111. Cao, W.; Yacoub, S.; Shiverick, K.T.; Namiki, K.; Sakai, Y.; Porvasnik, S.; Urbanek, C.; Rosser, C.J. Dichloroacetate (DCA) sensitizes both wild-type and over expressing Bcl-2 prostate cancer cells in vitro to radiation. Prostate 2008, 68, 1223–1231. [Google Scholar] [CrossRef] [PubMed]
  112. Rae, C.; Haberkorn, U.; Babich, J.W.; Mairs, R.J. Inhibition of Fatty Acid Synthase Sensitizes Prostate Cancer Cells to Radiotherapy. Radiat. Res. 2015, 184, 482–493. [Google Scholar] [CrossRef] [PubMed]
  113. Beltran, P.J.; Mitchell, P.; Chung, Y.A.; Cajulis, E.; Lu, J.; Belmontes, B.; Ho, J.; Tsai, M.M.; Zhu, M.; Vonderfecht, S.; et al. AMG 479, a fully human anti-insulin-like growth factor receptor type I monoclonal antibody, inhibits the growth and survival of pancreatic carcinoma cells. Mol. Cancer Ther. 2009, 8, 1095–1105. [Google Scholar] [CrossRef] [PubMed]
  114. Martin, L.; Senesse, P.; Gioulbasanis, I.; Antoun, S.; Bozzetti, F.; Deans, C.; Strasser, F.; Thoresen, L.; Jagoe, R.T.; Chasen, M.; et al. Diagnostic criteria for the classification of cancer-associated weight loss. J. Clin. Oncol. 2015, 33, 90–99. [Google Scholar] [CrossRef] [PubMed]
  115. Arends, J.; Bachmann, P.; Baracos, V.; Barthelemy, N.; Bertz, H.; Bozzetti, F.; Fearon, K.; Hütterer, E.; Isenring, E.; Kaasa, S.; et al. ESPEN guidelines on nutrition in cancer patients. Clin. Nutr. 2017, 36, 11–48. [Google Scholar] [CrossRef]
  116. Dewys, W.D.; Begg, C.; Lavin, P.T.; Band, P.R.; Bennett, J.M.; Bertino, J.R.; Cohen, M.H.; Douglass, H.O.; Engstrom, P.F.; Ezdinli, E.Z.; et al. Prognostic effect of weight loss prior tochemotherapy in cancer patients. Am. J. Med. 1980, 69, 491–497. [Google Scholar] [CrossRef]
  117. Marín Caro, M.M.; Laviano, A.; Pichard, C. Nutritional intervention and quality of life in adult oncology patients. Clin. Nutr. 2007, 26, 289–301. [Google Scholar] [CrossRef]
  118. Andreyev, H.J.N.; Norman, A.R.; Oates, J.; Cunningham, D. Why do patients with weight loss have a worse outcome when undergoing chemotherapy for gastrointestinal malignancies? Eur. J. Cancer 1998, 34, 503–509. [Google Scholar] [CrossRef]
  119. Ravasco, P.; Monteiro-Grillo, I.; Vidal, P.M.; Camilo, M.E. Dietary counseling improves patient outcomes: A prospective, randomized, controlled trial in colorectal cancer patients undergoing radiotherapy. J. Clin. Oncol. 2005, 23, 1431–1438. [Google Scholar] [CrossRef]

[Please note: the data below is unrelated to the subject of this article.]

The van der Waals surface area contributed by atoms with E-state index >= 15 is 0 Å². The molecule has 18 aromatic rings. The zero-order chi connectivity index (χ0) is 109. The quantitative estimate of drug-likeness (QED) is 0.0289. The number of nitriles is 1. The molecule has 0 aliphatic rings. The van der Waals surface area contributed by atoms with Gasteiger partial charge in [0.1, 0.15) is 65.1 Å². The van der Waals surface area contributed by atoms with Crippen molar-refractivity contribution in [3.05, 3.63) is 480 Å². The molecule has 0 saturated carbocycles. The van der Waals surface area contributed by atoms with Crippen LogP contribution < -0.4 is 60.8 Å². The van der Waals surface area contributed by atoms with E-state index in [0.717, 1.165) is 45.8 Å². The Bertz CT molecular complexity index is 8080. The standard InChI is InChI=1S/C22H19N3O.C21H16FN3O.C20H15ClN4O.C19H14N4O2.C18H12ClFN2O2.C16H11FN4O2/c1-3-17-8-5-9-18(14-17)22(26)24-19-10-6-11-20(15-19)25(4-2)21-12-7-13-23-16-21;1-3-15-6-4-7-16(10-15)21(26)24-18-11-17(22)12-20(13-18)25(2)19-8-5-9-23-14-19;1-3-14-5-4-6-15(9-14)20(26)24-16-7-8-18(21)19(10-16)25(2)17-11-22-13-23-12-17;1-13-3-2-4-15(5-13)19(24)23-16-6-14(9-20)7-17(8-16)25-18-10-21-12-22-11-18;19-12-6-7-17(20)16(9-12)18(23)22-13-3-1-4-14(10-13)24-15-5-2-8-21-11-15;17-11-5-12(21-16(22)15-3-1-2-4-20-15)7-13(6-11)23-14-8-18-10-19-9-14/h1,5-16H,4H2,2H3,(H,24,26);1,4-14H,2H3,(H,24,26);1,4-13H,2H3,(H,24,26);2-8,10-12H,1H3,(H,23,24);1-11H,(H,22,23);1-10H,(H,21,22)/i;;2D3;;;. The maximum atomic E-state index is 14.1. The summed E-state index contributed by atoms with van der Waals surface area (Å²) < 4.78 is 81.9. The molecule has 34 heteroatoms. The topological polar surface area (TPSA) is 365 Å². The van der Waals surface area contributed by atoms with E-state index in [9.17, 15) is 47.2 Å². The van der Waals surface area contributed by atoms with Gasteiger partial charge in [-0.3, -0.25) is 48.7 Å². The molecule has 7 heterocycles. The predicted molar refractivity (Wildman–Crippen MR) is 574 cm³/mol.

120. Isenring, E.A.; Bauer, J.D.; Capra, S. Nutrition Support Using the American Dietetic Association Medical Nutrition Therapy Protocol for Radiation Oncology Patients Improves Dietary Intake Compared with Standard Practice. J. Am. Diet. Assoc. 2007, 107, 404–412. [Google Scholar] [CrossRef]
  121. Wedlake, L.; Shaw, C.; McNair, H.; Lalji, A.; Mohammed, K.; Klopper, T.; Allan, L.; Tait, D.; Hawkins, M.; Somaiah, N.; et al. Randomized controlled trial of dietary fiber for the prevention of radiation-induced gastrointestinal toxicity during pelvic radiotherapy. Am. J. Clin. Nutr. 2017, 106, 849–857. [Google Scholar] [CrossRef] [PubMed]
  122. Landman, G.W.D.; Kleefstra, N.; Van Hateren, K.J.J.; Groenier, K.H.; Gans, R.O.B.; Bilo, H.J.G. Metformin associated with lower cancer mortality in type 2 diabetes: Zodiac-16. Diabetes Care 2010, 33, 322–326. [Google Scholar] [CrossRef] [PubMed]
  123. Wu, L.; Zhu, J.; Prokop, L.J.; Hassan Murad, M. Pharmacologic Therapy of Diabetes and Overall Cancer Risk and Mortality: A Meta-Analysis of 265 Studies. Sci. Rep. 2015, 5, 10147. [Google Scholar] [CrossRef] [PubMed]
  124. Rao, M.; Gao, C.; Guo, M.; Yuen, B.; Law, K.; Xu, Y. Cancer Management and Research Dovepress effects of metformin treatment on radiotherapy efficacy in patients with cancer and diabetes: A systematic review and meta-analysis. Cancer Manag. Res. 2018, 10, 4881. [Google Scholar] [CrossRef] [PubMed]
  125. Ding, L.; Liang, G.; Yao, Z.; Zhang, J.; Liu, R.; Chen, H.; Zhou, Y.; Wu, H.; Yang, B.; He, Q. Metformin prevents cancer metastasis by inhibiting M2-like polarization of tumor associated macrophages. Oncotarget 2015, 6, 36441–36455. [Google Scholar] [CrossRef]
  126. Gupta, A.K.; Cerniglia, G.J.; Mick, R.; McKenna, W.G.; Muschel, R.J. HIV Protease Inhibitors Block Akt Signaling and Radiosensitize Tumor Cells Both in vitro and in vivo. Cancer Res. 2005, 65, 8256–8265. [Google Scholar] [CrossRef]
  127. Mohanti, B.K.; Rath, G.K.; Anantha, N.; Kannan, V.; Das, B.S.; Chandramouli, B.A.; Banerjee, A.K.; Das, S.; Jena, A.; Ravichandran, R.; et al. Improving cancer radiotherapy with 2-deoxy-D-glucose: Phase I/II clinical trials on human cerebral gliomas. Int. J. Radiat. Oncol. Biol. Phys. 1996, 35, 103–111. [Google Scholar] [CrossRef]